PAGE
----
Victoria Clark — who plays the fairy godmother in the Broadway production of Cinderella — had to ‘learn to fly’ despite a fear of heights. She did it to mom-up: as a life lesson for her son who is about to leave home.
As parents we often wish we had a magic wand, but Cinderella’s fairy godmother, played on Broadway by Victoria Clark, says that even with a magic wand, the job’s not all that easy. The actress is petrified of heights but overcame them for the role, largely as a lesson to her son about pushing our boundaries and to show him that parents really can feel joy, despite all our complaining and bossing.
Ms. Clark stars as Marie, the fairy godmother in the Broadway musical revival of Rodgers and Hammerstein’s "Cinderella." She told me during a phone interview from her New York apartment that the first time a stage technician suspended her from the cables at the Broadway Theater he told her, “Just let go. Don’t touch the cables. You HAVE to LET GO or you can’t really fly!”
Now I want that on a T-shirt with a fairy pointing a magic wand at a kid whose helicopter parents are keeping him/her grounded by doubt and worry: “You HAVE to LET GO so they can fly!”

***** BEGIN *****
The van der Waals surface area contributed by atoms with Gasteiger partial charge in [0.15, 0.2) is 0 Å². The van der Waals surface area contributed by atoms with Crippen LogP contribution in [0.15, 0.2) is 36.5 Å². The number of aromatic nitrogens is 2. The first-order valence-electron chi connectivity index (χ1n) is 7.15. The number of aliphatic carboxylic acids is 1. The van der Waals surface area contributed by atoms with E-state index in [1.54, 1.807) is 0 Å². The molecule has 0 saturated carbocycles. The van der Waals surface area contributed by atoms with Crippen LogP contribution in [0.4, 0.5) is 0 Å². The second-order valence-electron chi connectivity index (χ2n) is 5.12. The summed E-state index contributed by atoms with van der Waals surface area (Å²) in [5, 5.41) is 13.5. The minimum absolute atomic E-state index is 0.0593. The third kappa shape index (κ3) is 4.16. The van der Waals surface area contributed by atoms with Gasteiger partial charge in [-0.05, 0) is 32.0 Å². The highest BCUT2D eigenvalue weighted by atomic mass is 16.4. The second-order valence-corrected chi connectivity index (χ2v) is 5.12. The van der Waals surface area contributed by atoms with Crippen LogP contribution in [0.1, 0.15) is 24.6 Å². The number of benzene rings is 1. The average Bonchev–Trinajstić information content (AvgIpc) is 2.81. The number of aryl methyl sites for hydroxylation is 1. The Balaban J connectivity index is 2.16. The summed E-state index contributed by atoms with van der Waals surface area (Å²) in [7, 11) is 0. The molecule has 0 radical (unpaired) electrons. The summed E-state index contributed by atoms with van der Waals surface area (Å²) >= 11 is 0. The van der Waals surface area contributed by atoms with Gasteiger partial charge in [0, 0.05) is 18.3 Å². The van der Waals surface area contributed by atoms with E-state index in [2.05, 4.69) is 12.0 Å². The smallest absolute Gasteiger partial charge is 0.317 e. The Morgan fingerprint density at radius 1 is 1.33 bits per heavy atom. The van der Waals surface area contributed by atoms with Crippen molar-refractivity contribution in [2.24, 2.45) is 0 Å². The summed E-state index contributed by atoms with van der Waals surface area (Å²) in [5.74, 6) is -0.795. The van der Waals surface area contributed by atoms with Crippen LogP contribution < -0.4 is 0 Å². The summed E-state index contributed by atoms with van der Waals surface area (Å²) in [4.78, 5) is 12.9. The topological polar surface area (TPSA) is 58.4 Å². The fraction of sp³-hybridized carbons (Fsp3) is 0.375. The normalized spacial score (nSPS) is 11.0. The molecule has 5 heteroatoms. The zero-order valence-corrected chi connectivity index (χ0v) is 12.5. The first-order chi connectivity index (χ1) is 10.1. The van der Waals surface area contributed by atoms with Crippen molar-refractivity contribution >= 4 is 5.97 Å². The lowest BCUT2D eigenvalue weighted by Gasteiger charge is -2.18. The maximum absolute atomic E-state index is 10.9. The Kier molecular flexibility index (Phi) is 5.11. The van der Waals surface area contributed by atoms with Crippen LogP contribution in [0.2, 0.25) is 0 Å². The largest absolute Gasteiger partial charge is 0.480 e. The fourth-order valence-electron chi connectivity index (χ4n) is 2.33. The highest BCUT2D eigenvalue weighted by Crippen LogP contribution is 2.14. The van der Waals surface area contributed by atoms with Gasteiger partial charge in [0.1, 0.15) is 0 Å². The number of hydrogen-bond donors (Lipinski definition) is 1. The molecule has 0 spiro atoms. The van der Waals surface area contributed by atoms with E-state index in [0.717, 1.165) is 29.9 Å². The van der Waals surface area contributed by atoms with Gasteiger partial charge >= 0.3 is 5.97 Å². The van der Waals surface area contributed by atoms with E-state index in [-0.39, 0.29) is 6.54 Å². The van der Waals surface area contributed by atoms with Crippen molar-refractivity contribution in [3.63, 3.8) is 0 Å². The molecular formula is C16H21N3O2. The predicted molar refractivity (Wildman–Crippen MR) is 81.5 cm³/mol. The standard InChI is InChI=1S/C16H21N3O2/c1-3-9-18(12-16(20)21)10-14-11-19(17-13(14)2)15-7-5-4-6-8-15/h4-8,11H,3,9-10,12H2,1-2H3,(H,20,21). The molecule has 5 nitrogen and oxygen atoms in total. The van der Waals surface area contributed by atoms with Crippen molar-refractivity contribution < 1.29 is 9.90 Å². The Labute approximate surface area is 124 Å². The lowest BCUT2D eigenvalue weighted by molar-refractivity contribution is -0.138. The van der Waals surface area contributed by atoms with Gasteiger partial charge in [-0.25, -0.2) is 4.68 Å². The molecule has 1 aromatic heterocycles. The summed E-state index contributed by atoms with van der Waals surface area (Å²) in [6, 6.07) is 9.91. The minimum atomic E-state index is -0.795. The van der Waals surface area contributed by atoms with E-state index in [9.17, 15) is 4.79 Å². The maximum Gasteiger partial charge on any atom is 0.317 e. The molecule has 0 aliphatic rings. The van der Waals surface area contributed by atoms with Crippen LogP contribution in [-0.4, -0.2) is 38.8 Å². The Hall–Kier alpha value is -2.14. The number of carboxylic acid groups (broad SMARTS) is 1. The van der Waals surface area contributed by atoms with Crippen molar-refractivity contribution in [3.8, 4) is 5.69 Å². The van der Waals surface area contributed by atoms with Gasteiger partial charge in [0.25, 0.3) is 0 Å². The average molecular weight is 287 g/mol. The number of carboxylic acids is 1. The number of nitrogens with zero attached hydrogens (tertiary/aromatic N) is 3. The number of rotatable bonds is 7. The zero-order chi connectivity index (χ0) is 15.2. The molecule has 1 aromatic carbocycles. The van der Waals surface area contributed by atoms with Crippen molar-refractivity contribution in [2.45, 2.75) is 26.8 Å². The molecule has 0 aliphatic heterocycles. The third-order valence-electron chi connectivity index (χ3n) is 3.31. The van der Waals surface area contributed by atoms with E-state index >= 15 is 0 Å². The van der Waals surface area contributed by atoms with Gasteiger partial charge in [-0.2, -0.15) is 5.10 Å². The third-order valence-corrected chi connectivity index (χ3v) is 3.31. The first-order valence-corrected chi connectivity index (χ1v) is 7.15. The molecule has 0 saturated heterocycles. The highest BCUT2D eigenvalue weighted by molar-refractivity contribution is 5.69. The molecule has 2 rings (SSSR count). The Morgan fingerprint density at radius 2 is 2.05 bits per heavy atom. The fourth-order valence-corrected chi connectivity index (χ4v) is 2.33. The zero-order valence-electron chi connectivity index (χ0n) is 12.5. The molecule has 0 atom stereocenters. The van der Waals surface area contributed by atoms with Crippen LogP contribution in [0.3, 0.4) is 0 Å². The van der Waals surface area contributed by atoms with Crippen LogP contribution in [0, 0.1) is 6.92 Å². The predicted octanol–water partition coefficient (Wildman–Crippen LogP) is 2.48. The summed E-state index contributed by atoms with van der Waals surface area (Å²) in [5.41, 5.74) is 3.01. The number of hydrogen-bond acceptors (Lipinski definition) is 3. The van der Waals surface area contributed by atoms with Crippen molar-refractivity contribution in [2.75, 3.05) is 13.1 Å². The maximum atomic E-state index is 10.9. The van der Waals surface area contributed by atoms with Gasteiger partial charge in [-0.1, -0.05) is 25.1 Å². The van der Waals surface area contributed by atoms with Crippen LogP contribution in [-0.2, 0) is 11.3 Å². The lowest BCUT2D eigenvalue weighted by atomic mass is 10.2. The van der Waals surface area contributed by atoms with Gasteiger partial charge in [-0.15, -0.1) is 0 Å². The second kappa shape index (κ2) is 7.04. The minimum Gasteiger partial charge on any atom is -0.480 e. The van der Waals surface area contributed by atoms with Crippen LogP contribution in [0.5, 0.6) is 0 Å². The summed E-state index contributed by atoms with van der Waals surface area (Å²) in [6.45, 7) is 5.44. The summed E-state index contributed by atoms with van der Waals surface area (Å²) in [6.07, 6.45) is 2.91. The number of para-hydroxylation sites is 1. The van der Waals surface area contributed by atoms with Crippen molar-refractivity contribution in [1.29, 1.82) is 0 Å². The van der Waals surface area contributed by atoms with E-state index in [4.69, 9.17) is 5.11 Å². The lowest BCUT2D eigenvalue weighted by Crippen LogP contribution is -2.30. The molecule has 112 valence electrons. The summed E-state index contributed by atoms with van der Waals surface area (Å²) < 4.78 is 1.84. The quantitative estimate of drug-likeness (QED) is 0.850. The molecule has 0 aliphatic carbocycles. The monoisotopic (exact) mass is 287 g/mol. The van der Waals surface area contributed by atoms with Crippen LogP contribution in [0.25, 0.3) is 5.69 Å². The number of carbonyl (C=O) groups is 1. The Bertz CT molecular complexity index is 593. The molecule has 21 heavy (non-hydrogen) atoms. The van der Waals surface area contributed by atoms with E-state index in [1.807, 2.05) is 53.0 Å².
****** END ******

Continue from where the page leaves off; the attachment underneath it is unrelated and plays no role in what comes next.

I digress. Back on Broadway, Clark was eyeing the technician and telling him flatly, “I can’t do this. No. No, I really can’t.”
However, this is the mom who, in order not to disappoint her son Thomas Luke “TL” Guest, now 18, took him on rollercoasters each summer, riding them with her eyes closed. She and her husband divorced when TL was four years old, leaving the child to “commute” between parents. Therefore, time together doing “normal family things like going to the amusement park” as mom and son became mission critical. She wasn’t going to spoil it by grounding them both.
Despite her rollercoaster ride experiences, the prospect of being suspended by cables above the stage, while saddled with a massive pair of wings, was nearly too much for Clark to cope with.
Add to that the stress of the mom of an only child seeing her son is about to graduate from high school and head off as one of the top NCAA soccer drafts. It seems her entire life, personal and professional, seems to have come down to “letting go.”